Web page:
August 12, 2016
Annoying co-workers are a fact of life. Do any of these scenarios sound familiar?
Maya sighed and thought, “He’s at it again. Dave always wants to be the center of attention.” She put on her headphones to tune out the long tale Dave was telling their co-workers about his latest sales success. Later, Maya mentioned her ongoing frustration to a colleague. Jim replied, “Dave’s not so bad. I don’t know why he bugs you so much.”
Ethan stopped focusing on the team meeting and started scrolling through his calendar. He thought, “What a waste of time listening to Pat and Jesse have the same argument yet again! Pat wants everything to be perfect and Jesse can never measure up to his standards. They never get anywhere.”
Why do some co-workers annoy you but don’t bother others? Why do some people always have the same disagreement?
If you want answers to these questions — which also apply to relationships outside the ones we have with those we consider to be annoying co-workers — it helps to look to the past. What’s bugging Maya isn’t about Dave, it’s about how he reminds her of something from earlier in her life. Dave has triggered a habitual response that Maya developed to cope with previous difficult situations.
Pat and Jesse’s repeating argument stems from the same cause: Responding to each other based on a similar habitual coping strategy. Such responses might have been useful when they were first developed. Now, they get in the way of having authentic, effective relationships with people (not only co-workers) who are far removed from those early experiences.
How habits are formed
Understanding the neuroscience of habit formation can help us choose to move beyond habits that aren’t useful. When we develop a habit, our brains switch from the section that focuses on active learning—the pre-frontal area—to the area associated with habitual responding based in the basal ganglia, outside our conscious awareness. Then, the right trigger will make us respond with that habit. That can be useful for something like remembering how to brush your teeth or what not to say to your boss. Those good habits serve us well.
Not all habits work for us, though, and our automatic reactions can become set into negative emotional patterns, called schemas. Dr. Jeffrey Young calls these patterns lifetraps. Lifetraps can include people who are never-satisfied perfectionists, convinced they’re a failure, overly dependent on others, or distrusting. Leaders who are very critical may be operating from an emotional habit that alienates the people around them. If someone on their staff is in the “convinced they’re a failure” lifetrap, that negativity is even more powerful.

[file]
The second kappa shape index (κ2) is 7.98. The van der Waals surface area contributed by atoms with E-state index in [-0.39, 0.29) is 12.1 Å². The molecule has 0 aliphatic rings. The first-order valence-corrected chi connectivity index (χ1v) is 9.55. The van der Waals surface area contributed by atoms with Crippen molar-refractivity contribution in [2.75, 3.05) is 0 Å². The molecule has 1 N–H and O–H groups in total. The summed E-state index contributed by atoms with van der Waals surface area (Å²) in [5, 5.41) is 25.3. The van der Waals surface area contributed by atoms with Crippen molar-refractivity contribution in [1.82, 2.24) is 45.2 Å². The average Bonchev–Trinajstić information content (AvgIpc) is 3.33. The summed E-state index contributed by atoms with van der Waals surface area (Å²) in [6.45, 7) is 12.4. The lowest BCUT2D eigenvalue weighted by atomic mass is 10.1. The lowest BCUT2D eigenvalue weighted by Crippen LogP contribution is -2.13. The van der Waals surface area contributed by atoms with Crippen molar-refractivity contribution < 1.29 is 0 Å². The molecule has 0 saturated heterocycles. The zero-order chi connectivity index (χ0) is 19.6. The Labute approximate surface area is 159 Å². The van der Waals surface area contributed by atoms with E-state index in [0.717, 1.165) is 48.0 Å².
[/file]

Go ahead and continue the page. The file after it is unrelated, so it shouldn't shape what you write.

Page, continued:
How to put a stop to self-defeating habits
Before we can change a habit, we need to be aware of it. In her book Mind Whispering: A New Map to Freedom from Self-Defeating Habits, Tara Bennett-Goleman explains the first step to changing a habit: Notice it. Rather than responding on automatic, become mindful of your response. It also helps to learn what the triggers are that start your habitual responses. And, pay attention to the way the habit operates.
Changing our behavior is the core of self-management, one of the key components of emotional intelligence. By becoming aware of our emotional habits and choosing a different response, we can literally rewire our brains. And that includes how we respond to those we view as annoying co-workers.
How can Maya pull herself out of her habit? Stepping back from her interactions with Dave, she can realize that he reminds her of her overly entitled sibling and how she tried to avoid him. Now, when she sees Dave and feels herself going down the “must avoid my brother” habitual path, she can stop herself. After taking a few deep breaths and reminding herself where she is, she can consider what interaction she wants to have with Dave. It might also be helpful to come up with a list of “ways Dave is different from my brother” to help pull herself out of the habit.
Pat and Jesse’s oft-repeating argument will continue as long as they let it. It just takes one to stop that pattern. By recognizing the emotional habit behind their argument, Pat or Jesse can choose a different response. Each time they make a different choice, they’ll make new connections in their brain. Over time, those new choices will reduce the strength of the old habits.